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7th Jul, 2022

Keep cool in the heat - Level 3 heatwave alert

As the area reaches a Level 3 heatwave alert, GPs and Public Health in Solihull are strongly urging people to take care of themselves and others in the current extreme heat conditions.

Level 3 heatwave alerts are triggered as soon as temperatures are high enough to have a significant effect on health. This means that the vulnerable and those who are at-risk are more likely to suffer in the heat and could become seriously ill with health complications.

Take care of yourself:

Although welcomed by most, hot weather can cause a real danger to health particularly to the very elderly and the seriously ill.

People with existing medical conditions and the very young are also potentially at risk during the warm spell. This week the Met Office raised the heatwave warning to Level 3, triggering healthcare services to help those in high-risk groups.

Whilst Solihull Council say they want everyone to enjoy this warm weather they say it is important we all take simple steps to help us stay healthy at this time.

It is easy to become dehydrated in hot weather as we can soon lose more fluid than we take in, and even people at the peak of physical fitness can become ill if they are not careful. Drink cold non-alcoholic drinks regularly, keep out of the sun during the hottest times of the day between 11am – 3pm, and avoid physical exertion in the heat where possible. People who are elderly, the very young and those with chronic conditions are more at risk, so we urge you to check on vulnerable friends and neighbours every day during the heatwave.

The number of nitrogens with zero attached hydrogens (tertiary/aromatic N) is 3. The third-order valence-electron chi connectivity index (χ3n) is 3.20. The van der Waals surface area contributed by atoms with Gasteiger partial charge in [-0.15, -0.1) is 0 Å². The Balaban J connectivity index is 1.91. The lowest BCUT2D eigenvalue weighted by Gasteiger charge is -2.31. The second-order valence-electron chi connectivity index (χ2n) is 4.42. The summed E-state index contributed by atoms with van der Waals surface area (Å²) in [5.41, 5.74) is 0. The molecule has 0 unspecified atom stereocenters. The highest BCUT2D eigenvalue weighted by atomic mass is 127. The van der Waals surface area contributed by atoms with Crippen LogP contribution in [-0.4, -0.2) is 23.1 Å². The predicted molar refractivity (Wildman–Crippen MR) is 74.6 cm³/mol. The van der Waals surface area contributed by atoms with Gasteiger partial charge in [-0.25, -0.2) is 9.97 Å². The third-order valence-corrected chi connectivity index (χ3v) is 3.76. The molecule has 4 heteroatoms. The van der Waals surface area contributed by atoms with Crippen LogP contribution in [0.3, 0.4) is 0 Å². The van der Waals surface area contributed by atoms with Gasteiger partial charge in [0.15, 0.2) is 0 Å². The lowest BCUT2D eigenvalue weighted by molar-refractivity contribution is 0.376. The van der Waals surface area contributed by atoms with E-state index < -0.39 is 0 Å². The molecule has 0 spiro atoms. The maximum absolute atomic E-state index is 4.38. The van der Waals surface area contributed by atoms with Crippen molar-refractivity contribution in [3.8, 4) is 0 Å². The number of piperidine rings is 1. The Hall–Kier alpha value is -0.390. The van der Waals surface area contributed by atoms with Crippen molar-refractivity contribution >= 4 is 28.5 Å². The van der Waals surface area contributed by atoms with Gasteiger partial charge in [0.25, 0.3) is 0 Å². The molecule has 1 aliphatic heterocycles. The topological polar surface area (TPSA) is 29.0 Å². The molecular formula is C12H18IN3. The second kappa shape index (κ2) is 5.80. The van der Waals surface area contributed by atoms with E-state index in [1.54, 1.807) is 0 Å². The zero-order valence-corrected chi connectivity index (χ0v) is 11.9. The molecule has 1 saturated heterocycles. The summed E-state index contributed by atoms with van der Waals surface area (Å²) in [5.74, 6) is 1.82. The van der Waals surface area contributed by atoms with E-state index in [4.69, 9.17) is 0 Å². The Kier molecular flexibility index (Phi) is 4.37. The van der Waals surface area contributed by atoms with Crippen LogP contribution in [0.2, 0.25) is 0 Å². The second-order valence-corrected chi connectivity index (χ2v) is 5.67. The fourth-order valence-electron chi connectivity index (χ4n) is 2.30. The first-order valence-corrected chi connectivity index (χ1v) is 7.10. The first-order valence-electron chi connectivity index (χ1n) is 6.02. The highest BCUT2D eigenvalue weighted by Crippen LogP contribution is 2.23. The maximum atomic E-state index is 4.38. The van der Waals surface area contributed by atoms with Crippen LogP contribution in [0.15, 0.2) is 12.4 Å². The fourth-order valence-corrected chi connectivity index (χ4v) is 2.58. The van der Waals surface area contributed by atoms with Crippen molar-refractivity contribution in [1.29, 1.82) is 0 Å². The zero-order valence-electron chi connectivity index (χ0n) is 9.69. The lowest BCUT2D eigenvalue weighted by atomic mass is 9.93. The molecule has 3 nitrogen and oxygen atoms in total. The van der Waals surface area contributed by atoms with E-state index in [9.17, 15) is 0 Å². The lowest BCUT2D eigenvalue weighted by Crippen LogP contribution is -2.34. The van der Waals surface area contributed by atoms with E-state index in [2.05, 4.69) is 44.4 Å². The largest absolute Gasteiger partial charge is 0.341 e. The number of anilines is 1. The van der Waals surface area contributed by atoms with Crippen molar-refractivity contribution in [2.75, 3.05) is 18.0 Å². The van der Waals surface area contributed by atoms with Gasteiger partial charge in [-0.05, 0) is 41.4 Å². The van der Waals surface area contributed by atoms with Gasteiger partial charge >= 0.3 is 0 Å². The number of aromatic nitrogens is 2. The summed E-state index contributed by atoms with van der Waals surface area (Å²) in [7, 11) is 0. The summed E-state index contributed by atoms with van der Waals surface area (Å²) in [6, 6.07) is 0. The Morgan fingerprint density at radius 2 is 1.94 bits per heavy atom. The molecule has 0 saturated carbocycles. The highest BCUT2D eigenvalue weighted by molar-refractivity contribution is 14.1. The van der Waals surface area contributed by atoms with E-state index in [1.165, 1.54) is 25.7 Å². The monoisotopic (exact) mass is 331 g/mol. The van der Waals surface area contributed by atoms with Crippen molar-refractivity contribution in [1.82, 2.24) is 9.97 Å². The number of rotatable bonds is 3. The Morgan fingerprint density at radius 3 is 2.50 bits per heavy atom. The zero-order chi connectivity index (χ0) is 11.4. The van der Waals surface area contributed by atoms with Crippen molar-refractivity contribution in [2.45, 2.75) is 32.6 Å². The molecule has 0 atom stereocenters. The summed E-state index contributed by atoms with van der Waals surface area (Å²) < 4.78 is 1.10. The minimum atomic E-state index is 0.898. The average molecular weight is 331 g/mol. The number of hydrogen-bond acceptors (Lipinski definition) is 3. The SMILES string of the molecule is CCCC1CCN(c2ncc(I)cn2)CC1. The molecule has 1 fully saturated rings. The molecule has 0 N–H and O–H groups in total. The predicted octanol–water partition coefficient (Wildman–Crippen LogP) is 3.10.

For help and advice please call the Solihull Helpline on 0121 704 8080.

Below are some tips to keep yourself and others cool and what to do if someone feels unwell. Ensure you also follow the latest official guidance in relation to COVID-19 when considering the advice below.

Stay out of the heat:

  • Avoid the heat: stay out of the sun and don’t go out between 11am and 3pm (the hottest part of the day) especially if you’re vulnerable to the effects of heat.
  • Take a bottle of water with you when out and about and especially when travelling by car or public transport.
  • Wear loose, light coloured, cotton clothing, and a hat if you do go outdoors.
  • Spend time in the shade and avoid strenuous physical activity.
  • Plan ahead so that you don’t have to go out in extreme heat by making sure you have enough supplies, of food, water and any medications you need. Ask a friend or relative to help you stock up if you’re vulnerable to the effects of heat.
  • Stay tuned to the weather forecast on the radio or TV, or at the Met Office website.

Cool yourself down:

Have cool baths or showers, and splash yourself with cool (but not very cold) water, or place a damp cloth on the back of your neck to cool down.

Drink cold drinks regularly, such as water and fruit juice, even if you’re not thirsty. Try to avoid tea, coffee and alcohol.

Keep your environment cool: